Schools chief plans to quit in summer Popular Lockard has served 33 years in local system

'He's a very good leader'

Board will launch immediate search for his successor

January 15, 1998|By Anne Haddad | Anne Haddad,SUN STAFF

Brian Lockard, one of the most popular superintendents Carroll County schools have had, will retire at the end of June.

The school board got the news yesterday morning in a closed session, held before its public meeting. President C. Scott Stone said the board will immediately begin searching for a successor to start work July 1.

Lockard, 54, has spent all of his 33-year career and most of his life in Carroll County. He has been superintendent since 1994.

"In September of 1949, shortly after my sixth birthday, I entered ,, Mechanicsville Elementary School," Lockard said.

"I guess you could say I've been going to Carroll County schools ever since," Lockard said.

Concerning his decision to step down, he said he knew it was time to retire. His plans are not definite, he said.

He said he is mostly focused on the next six months' challenges, including the most assertive budget request he has given to the school board -- a request he said that only begins to address the needs of students.

Lockard is proposing a $159 million budget, which is $2.6 million more than what the County Commissioners have said they would approve.

Other issues that demand his attention include a revision of elementary report cards, plans for building new schools and the decisions about who goes to them.

"My plans right now are to get through this school year and feel good about those issues," he said.

He never considered another career, Lockard said.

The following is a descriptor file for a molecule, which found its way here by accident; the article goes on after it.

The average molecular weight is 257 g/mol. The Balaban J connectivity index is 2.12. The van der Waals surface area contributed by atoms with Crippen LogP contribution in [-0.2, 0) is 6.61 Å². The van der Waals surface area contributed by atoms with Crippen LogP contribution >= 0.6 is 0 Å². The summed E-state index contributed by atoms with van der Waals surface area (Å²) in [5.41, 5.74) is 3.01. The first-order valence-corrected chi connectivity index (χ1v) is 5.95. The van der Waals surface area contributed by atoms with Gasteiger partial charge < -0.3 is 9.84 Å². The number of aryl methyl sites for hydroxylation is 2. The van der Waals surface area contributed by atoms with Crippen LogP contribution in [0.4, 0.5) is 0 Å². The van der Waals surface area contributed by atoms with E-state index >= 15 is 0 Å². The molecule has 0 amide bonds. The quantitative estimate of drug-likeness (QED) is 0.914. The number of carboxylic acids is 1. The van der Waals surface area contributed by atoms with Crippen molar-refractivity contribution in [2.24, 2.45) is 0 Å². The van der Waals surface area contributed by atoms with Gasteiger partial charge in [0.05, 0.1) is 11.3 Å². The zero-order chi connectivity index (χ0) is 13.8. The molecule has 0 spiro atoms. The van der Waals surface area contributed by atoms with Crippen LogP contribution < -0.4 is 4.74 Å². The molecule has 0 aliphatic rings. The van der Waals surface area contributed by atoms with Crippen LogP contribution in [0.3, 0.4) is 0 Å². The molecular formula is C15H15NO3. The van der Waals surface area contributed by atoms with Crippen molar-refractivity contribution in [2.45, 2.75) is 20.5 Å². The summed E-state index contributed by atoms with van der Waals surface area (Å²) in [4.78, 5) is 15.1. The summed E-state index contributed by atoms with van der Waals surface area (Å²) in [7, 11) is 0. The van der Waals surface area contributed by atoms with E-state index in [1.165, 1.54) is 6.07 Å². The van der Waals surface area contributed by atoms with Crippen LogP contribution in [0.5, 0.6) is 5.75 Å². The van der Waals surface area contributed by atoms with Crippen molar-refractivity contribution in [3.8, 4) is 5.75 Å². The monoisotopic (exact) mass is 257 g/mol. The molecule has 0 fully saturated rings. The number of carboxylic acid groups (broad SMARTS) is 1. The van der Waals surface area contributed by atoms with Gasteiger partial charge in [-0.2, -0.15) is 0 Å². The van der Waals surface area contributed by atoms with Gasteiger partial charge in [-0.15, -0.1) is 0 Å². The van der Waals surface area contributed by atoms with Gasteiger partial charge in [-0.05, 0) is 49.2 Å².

"If I had it to do over again, I'd do it exactly the same way," he said.

A second-generation educator, he is the son of the late Holmes Lockard, a longtime teacher and principal.

Brian Lockard's wife, Lynda, taught with him at Freedom Elementary School before their two children, Laura and Steven, were born. Steven Lockard is an assistant principal at Deer Crossing Elementary School in Frederick County.

In June 1994, Lockard was appointed superintendent to succeed R. Edward Shilling after a tumultuous two-year debate about school reforms.

Nevertheless, parents and politicians had only good words about Lockard and his integrity.

"I spoke to his many skills, but I also spoke to his compassion," said Stone, describing Lockard's appointment. He said quality and a passion for public education are what made Lockard stand out in a field of applicants from around the state.

"I was hoping you'd stay a few more years," Ann M. Ballard, another board member, said to Lockard at the board's public meeting.

"Out in the community, I've never heard a negative word about Dr. Lockard."

"I want to thank you for helping me, as a first-year board member," Gary V. Bauer, vice president of the board, also told Lockard. "You have been very open, and very honest with me, and you made sure everyone on the staff is the same way."

Last summer, Lockard took the unprecedented step of donating his $6,200 raise back to the school system to help pay for two programs he said he believes in: a student leadership conference about racial equality and increased efforts to recruit minority teachers.

The board had approved a 3 percent raise to bring his base pay to $123,064.

Combined with the board's contribution to his state retirement plan, his total compensation for the year would have been $131,678.

A 1961 Westminster High School graduate, Lockard received his bachelor's degree from then-Frostburg State College in 1965 and his master's degree from Western Maryland College in 1969.

He received his doctorate in 1986 from the American University in Washington. Lockard has also taken graduate courses at Boston University and the Johns Hopkins University.

Word of his retirement spread like wildfire before the board meeting ended. Someone left the second-floor meeting room to alert personnel on other floors at school headquarters in the Courthouse Annex.

The announcement was a surprise to the cluster of subject-area supervisors who occupy the ground-floor offices, said Linda Schatz, secretary to the director of curriculum and staff development.

"He's a very good leader," Schatz said.

"That's one thing about Brian, he leads by example. He's wonderful. He takes time to stop and talk and see how things are going."

Pub Date: 1/15/98

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